Combined chemotherapy and radiation therapy is the standard treatment for epidermoid carcinoma of the anal canal. Failures are often not associated with distant recurrence and are therefore potentially amenable to salvage abdominoperineal resection. The aim of this study was to review our experience with abdominoperineal resection following failure of chemoradiation therapy for epidermoid carcinoma of the anus. Between 1980 and 1998, 17 patients underwent salvage abdominoperineal resection following failure of chemoradiation therapy. Four patients were excluded from survival analysis because resection was performed with palliative intent. Survival curves were based on the method of Kaplan and Meier, and univariate analysis of predictive variables was performed using the log-rank test. Twelve patients underwent abdominoperineal resection for persistent disease and five patients for recurrent disease. No operative deaths occurred, but local complications including perineal wound infection and wound breakdown was seen in 8 of 17 patients and 6 of 17 patients, respectively. Patients undergoing omental flap reconstruction (n = 3) or no pelvic reconstruction (n = 5) had a higher incidence of perineal breakdown compared to those undergoing muscle flap reconstruction (n = 9) (P <0.05). The median follow-up time for the patients operated on with curative intent was 53 months. The 5-year actuarial survival was 47%. Potential prognostic factors that were not found to have an impact on survival included margin status of resection, sphincter invasion, and degree of differentiation. Only pathologic tumor size greater than 5.0 cm (P <0.001) and age over 55 years (P <0.05) adversely affected survival. Selected patients with recurrent or persistent anal carcinoma following chemoradiation therapy can be offered salvage abdominoperineal resection. This operation is associated with a high incidence of local wound complications, and muscle flap reconstruction should be considered when possible. Prolonged survival can be achieved in some patients following salvage resection for epidermoid carcinoma of the anal canal.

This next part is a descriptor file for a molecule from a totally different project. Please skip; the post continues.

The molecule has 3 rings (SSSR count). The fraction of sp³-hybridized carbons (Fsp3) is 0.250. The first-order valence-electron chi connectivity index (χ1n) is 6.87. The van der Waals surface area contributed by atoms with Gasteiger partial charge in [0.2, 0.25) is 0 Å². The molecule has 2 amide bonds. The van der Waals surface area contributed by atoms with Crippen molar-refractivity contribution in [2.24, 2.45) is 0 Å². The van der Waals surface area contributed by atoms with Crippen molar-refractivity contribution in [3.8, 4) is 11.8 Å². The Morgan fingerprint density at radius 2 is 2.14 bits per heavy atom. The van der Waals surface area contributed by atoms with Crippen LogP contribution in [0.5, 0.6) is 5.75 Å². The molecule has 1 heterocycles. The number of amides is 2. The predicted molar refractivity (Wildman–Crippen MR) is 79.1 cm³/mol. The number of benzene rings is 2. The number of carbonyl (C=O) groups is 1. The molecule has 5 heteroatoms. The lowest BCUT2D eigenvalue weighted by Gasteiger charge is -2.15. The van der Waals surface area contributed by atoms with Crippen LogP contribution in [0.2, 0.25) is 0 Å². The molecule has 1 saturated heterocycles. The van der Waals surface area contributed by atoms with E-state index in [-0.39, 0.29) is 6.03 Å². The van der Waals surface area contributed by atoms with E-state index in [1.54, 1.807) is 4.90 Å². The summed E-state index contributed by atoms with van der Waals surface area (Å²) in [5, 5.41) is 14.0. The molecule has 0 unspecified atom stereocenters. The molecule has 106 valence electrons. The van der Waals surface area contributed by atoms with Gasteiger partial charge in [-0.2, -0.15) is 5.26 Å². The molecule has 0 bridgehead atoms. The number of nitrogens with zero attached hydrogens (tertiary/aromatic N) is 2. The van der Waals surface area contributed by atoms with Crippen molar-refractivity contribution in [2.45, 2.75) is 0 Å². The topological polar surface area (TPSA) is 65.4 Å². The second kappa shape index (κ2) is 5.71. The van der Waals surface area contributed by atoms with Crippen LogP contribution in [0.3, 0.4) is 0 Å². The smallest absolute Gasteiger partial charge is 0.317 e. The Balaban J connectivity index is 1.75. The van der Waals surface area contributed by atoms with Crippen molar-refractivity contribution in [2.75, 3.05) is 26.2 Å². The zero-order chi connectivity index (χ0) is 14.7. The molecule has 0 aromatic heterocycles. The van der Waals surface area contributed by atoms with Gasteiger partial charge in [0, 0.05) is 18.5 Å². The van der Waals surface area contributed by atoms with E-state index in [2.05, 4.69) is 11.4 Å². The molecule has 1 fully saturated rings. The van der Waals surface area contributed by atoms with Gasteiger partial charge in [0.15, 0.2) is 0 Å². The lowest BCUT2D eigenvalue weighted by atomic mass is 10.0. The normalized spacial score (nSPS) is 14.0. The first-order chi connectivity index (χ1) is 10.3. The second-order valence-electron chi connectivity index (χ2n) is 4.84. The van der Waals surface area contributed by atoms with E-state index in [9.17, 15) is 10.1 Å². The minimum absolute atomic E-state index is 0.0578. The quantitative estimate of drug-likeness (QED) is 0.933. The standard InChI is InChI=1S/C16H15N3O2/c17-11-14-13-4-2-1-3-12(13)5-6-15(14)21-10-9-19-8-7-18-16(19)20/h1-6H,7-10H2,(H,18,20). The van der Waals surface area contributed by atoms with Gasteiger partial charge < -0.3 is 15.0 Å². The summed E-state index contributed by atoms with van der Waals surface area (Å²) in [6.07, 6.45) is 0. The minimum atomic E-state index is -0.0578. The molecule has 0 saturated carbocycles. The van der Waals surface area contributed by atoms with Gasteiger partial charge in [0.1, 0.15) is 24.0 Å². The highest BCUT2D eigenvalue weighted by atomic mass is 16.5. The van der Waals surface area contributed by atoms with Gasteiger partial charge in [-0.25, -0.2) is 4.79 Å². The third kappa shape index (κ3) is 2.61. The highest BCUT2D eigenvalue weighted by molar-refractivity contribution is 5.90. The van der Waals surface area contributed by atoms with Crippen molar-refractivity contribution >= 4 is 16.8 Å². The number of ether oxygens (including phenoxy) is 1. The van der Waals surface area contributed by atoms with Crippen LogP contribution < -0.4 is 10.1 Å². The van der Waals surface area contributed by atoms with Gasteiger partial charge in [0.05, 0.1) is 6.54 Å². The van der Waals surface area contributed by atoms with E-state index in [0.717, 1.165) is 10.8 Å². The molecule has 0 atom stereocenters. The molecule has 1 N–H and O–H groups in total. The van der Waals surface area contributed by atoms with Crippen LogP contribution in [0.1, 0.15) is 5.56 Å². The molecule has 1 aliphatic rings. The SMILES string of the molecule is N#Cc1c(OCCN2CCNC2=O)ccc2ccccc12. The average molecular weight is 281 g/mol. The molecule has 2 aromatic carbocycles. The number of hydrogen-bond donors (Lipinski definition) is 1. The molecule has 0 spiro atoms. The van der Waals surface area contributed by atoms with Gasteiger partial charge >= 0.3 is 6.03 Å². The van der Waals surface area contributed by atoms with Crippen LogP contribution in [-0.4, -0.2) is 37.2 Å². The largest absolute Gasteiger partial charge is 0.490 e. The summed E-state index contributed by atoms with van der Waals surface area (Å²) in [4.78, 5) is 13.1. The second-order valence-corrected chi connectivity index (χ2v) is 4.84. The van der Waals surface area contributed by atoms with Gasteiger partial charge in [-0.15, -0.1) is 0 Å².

UI - 11240240
AU - Kapp KS; Geyer E; Gebhart FH; Oechs AC; Berger A; Hebenstreit J; Stoeger
TI - H Experience with split-course external beam irradiation +/- chemotherapy and integrated Ir-192 high-dose-rate brachytherapy in the treatment of primary carcinomas of the anal canal.
SO - Int J Radiat Oncol Biol Phys 2001 Mar 15;49(4):997-1005
AD - Division of Radiation Oncology, Department of Radiology, Karl-Franzens University Medical School, Graz, Austria. email@example.com
PURPOSE: The effect of the treatment of anal cancer by performing a high-dose-rate (HDR) brachytherapy boost during a short split between the external beam radiotherapy series (EBR) +/- chemotherapy was investigated. METHODS AND MATERIALS: Thirty-nine patients with anal canal cancers, stages T1-T4 N0-2 M0, were treated with split-course EBR (50-50.4 Gy) and a Iridium 192 ((192)Ir-) HDR boost (6 Gy) performed during the 1-2-week split. Patients who failed to achieve a complete tumor response received additional brachytherapy. Chemotherapy with 5-fluorouracil and mitomycin C was offered to patients with tumors > 3 cm and employed concomitantly on days 1-5 and day 1, respectively, of each EBR series. RESULTS: Follow-up ranged from 3 to 140 months (median 31). Median treatment duration was 56 days. The 3-year (5-year) actuarial rates of locoregional control (LRC) and disease-specific survival (DSS) were 81% (76%) and 80% (76%), respectively. The crude rate of anal preservation was 77% overall, and 97% in patients in whom LRC was achieved. Uncompromised anal function was recorded in 93% of these patients. The actuarial 3-year (5-year) rate of colostomy-free survival (CFS) was 78% (73%). There was a statistically significant difference in LRC and DSS according to stage, tumor size, and nodal status. Complications requiring surgical intervention occurred in 7.6% of patients. CONCLUSION: The integration of the HDR boost in a split-course EBR regimen +/- chemotherapy resulted in excellent sphincter function without an increase of severe complications and with rates of LRC, DSS, and CFS, which compare favorably with those reported in the literature.
UI - 11872307
AU - Vordermark D; Koelbl O
TI - In regard to Kapp et al.: experience with split-course external beam irradiation +/- chemotherapy and integrated (192)Ir high-dose-rate brachytherapy in the treatment of primary carcinomas of the anal canal. IJROBP 2001;49:997--1005.
SO - Int J Radiat Oncol Biol Phys 2002 Feb 1;52(2):580-1